Here are some early notes and observations from
Catalyst associate editor Debra Williams, who went to the press
conference preceding the Board meeting, and intern Brett Marlow, who
went to public participation portion of the meeting:
Arne Duncan said a partnership with Jane Addams Center would preserve
daycare center and health clinic at Orr, programs that parents worried
would be shut down in the turnaround process. Duncan then defended the
board’s decision to shut down the relatively new small high school at
Orr by noting that the average student there is absent two months a
At the board meeting, Terrence Williams,
a recent graduate of one of Orr’s small schools spoke in favor of the
turnaround. As an Orr student, he said he compared the school climate
to what “you would see in riots,” noting that he had witnessed students
setting lockers on fire and breaking glass in hallways.
But another group of as many as 15 Orr
students walked out of school to attend the board meeting and speak out
against closing and reopening the high school. Most of them were not
allowed to leave the lobby, however, and Board President Rufus Williams
did not allow one of the students who did gain entry to speak because
she had not signed up in advance. “Be respectful,” he told her.
The Orr student said they had collected 1,000 signatures against the proposed turnaround.
There was praise and skepticism for the
Academy of Urban School Leaders or AUSL, the group that is slated to
take control of Orr and two of its feeder elementary schools next year.
Catonya Withers said her four children attend Harvard Elementary, which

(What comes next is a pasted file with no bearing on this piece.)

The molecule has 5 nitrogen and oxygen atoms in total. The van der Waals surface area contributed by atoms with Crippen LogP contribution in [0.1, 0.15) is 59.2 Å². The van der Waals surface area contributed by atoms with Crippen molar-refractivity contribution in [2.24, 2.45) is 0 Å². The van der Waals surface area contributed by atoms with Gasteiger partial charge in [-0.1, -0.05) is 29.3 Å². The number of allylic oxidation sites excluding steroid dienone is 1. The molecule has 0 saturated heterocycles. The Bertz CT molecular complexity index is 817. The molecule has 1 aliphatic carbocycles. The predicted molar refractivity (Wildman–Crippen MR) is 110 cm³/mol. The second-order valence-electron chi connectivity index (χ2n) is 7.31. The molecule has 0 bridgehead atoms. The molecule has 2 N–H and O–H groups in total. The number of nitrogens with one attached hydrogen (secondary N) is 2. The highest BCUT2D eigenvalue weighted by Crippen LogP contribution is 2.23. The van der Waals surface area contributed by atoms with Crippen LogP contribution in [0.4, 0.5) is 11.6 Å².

AUSL took over this year. Before the turnaround, she says her children
did not feel safe at Harvard. Now they do, and her 4thgrader is on the honor roll, she says. Withers stood at the podium at
the press conference with Duncan and Chief Education Officer Barbara
Eason-Watkins and later testified to the full School Board.
Another parent extolled the improved
climate and academics at Sherman Elementary, where his two children are
enrolled and he chairs the LSC. Duncan says the district did a security
audit at Sherman to make sure the drop in violence was real.
But Mary McGuire, an officer of the
Chicago Teachers Union, wondered whether those who worked for the board
have ever had to reapply for their jobs, and suggested that Board
President Williams reach out to communities and include them in the
decision-making process. ““It’s time you question people outside of
[the board office] so the correct and right decision can be made.”
Also expressing disapproval of school
closings was Charlie Walker, chair of the LSC at Mose Vines, a small
high school at Orr that is slated for consolidation. “It’s a lot easier
to train little kids than teenagers,” he says, referring AUSL only
having a track record in turning around elementary schools.
Thanks to Debra and Brett for these observations. Please feel free to add your own descriptions and insights here or in the previous thread, February Board Meeting (below).
Filed under: Events & Deadlines